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An Open Letter on Mental Health, Depression and Suicide.

Updated on March 3, 2019
Depressed-Dr profile image

Giving a physician's perspective as a suffer of mental health disease.

Why I'm writing this

This is my first ever blog, and I'm starting it while in a residential inpatient facility for my mental health. If you would have asked me 10 years ago where I thought I'd be in life, this would not have been it.


I wrote this letter to my brother after a failed suicide attempt in response to his question of why did I do what I did. I decided to post it for anyone who is trying to explain to a friend or family member, or anyone trying to understand a loved ones actions to help give some perspective.

What was I thinking?

How does one describe the seemingly indescribable? Lately, I've had nothing but time on my hands to think this conundrum out. Trying to describe a physical and emotional experience is difficult and easy depending on your audience. For example, it's very simple to describe what it's like to burn your hand on the stove to someone who has done it before. But how would you explain it to someone who never has? Better yet, to someone who has never experienced the sensation of being burned? Here lies the challenge of describing depression to those who have never experienced it.


I was asked essentially to do this by my brother after depression and alcohol drove me to an attempt on my own life. The question of "What were you thinking?" Is a natural one for him to ask and a terribly difficult one to answer. I can offer him words, the classic cliches. I could tell him it feels like a weighted vest, like a stormy cloud that follows you around all day. Those things aren't wrong, and may give him some sense of insight. But to those who have never suffered depression, anxiety and suicidal ideation these remain simply words.


I instead tried to convey that anyway I tell him about these feelings he will always be only and observer to them. He may be able to sympathize with me but have a very difficult time truly empathizing as he has never experienced them. And I pray he never can truly empathize with me.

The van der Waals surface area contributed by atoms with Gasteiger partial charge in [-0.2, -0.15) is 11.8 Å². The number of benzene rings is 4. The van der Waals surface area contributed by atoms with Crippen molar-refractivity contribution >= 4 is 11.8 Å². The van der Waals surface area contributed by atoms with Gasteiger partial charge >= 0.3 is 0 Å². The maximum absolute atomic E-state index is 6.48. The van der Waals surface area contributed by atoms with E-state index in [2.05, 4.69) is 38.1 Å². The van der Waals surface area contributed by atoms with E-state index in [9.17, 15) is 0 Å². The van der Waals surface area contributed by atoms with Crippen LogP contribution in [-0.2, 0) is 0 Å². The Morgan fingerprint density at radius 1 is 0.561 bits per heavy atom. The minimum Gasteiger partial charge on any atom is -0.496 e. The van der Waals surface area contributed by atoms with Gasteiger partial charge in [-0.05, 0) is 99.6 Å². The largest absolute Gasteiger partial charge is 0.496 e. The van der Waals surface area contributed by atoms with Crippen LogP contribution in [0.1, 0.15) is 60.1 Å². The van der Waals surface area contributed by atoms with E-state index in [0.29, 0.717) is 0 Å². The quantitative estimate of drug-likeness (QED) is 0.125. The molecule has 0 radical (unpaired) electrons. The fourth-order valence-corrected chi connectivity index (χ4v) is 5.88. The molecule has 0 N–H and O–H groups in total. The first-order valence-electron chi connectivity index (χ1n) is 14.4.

Still, i felt simple explanations not enough.as someone practicing in the healthcare field I want to shed some light to colleagues, physicians in training and anyone needing answers. I want to offer a better analogy as to the sensations I've experienced. From this point forward I will be leaving the word "feeling" behind. To me, saying feeling in this context is implying no physical manifestation of emotion. A sensation is meant to encompass both the physical and emotional components of a given situation.


Depression, anxiety and suicidal ideations are not emotional alone. They are, to me, sensations. Sensations as real as the pins and needles in your door when it falls asleep. Just like my example of burning your hand, those who have experienced the sensation of a burn can relate easily. But to someone who has not, just to say it's hot and hurts really doesn't do the experience justice.


The only way I can figure to give insight to someone who has not experienced the sensations i have is using a relatable experience they have had. From there they can hopefully take the sensations they know and extrapolate the best they can.